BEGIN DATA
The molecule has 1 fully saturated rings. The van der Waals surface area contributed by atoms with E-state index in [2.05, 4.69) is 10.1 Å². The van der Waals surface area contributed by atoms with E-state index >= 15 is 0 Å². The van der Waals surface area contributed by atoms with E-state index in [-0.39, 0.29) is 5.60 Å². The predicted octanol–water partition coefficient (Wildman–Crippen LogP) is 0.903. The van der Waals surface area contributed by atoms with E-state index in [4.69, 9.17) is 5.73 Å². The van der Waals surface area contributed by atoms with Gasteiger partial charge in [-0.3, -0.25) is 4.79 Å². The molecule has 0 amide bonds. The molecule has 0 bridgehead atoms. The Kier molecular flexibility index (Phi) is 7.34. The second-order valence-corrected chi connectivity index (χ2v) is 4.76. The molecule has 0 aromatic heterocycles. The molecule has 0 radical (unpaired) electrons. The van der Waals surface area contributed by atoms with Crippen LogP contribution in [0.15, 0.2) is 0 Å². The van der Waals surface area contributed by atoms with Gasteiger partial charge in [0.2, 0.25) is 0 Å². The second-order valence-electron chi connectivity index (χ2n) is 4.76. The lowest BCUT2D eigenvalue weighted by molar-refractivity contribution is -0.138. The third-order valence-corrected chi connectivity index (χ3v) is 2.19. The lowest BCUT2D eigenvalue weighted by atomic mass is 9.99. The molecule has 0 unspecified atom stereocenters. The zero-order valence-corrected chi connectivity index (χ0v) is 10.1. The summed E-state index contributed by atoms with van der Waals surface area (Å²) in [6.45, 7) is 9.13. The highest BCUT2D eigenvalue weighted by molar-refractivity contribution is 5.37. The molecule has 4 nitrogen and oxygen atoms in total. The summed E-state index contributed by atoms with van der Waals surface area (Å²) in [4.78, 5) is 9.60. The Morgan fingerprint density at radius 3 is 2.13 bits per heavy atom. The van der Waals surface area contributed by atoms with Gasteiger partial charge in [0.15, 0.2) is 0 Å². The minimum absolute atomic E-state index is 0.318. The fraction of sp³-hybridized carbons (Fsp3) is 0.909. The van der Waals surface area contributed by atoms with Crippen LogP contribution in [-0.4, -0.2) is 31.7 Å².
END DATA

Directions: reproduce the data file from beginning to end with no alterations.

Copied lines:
The molecule has 1 fully saturated rings. The van der Waals surface area contributed by atoms with E-state index in [2.05, 4.69) is 10.1 Å². The van der Waals surface area contributed by atoms with E-state index >= 15 is 0 Å². The van der Waals surface area contributed by atoms with E-state index in [-0.39, 0.29) is 5.60 Å². The predicted octanol–water partition coefficient (Wildman–Crippen LogP) is 0.903. The van der Waals surface area contributed by atoms with E-state index in [4.69, 9.17) is 5.73 Å². The van der Waals surface area contributed by atoms with Gasteiger partial charge in [-0.3, -0.25) is 4.79 Å². The molecule has 0 amide bonds. The molecule has 0 bridgehead atoms. The Kier molecular flexibility index (Phi) is 7.34. The second-order valence-corrected chi connectivity index (χ2v) is 4.76. The molecule has 0 aromatic heterocycles. The molecule has 0 radical (unpaired) electrons. The van der Waals surface area contributed by atoms with Crippen LogP contribution in [0.15, 0.2) is 0 Å². The van der Waals surface area contributed by atoms with Gasteiger partial charge in [0.2, 0.25) is 0 Å². The second-order valence-electron chi connectivity index (χ2n) is 4.76. The lowest BCUT2D eigenvalue weighted by molar-refractivity contribution is -0.138. The third-order valence-corrected chi connectivity index (χ3v) is 2.19. The lowest BCUT2D eigenvalue weighted by atomic mass is 9.99. The molecule has 0 unspecified atom stereocenters. The zero-order valence-corrected chi connectivity index (χ0v) is 10.1. The summed E-state index contributed by atoms with van der Waals surface area (Å²) in [6.45, 7) is 9.13. The highest BCUT2D eigenvalue weighted by molar-refractivity contribution is 5.37. The molecule has 4 nitrogen and oxygen atoms in total. The summed E-state index contributed by atoms with van der Waals surface area (Å²) in [4.78, 5) is 9.60. The Morgan fingerprint density at radius 3 is 2.13 bits per heavy atom. The van der Waals surface area contributed by atoms with Gasteiger partial charge in [0.15, 0.2) is 0 Å². The minimum absolute atomic E-state index is 0.318. The fraction of sp³-hybridized carbons (Fsp3) is 0.909. The van der Waals surface area contributed by atoms with Crippen LogP contribution in [-0.4, -0.2) is 31.7 Å².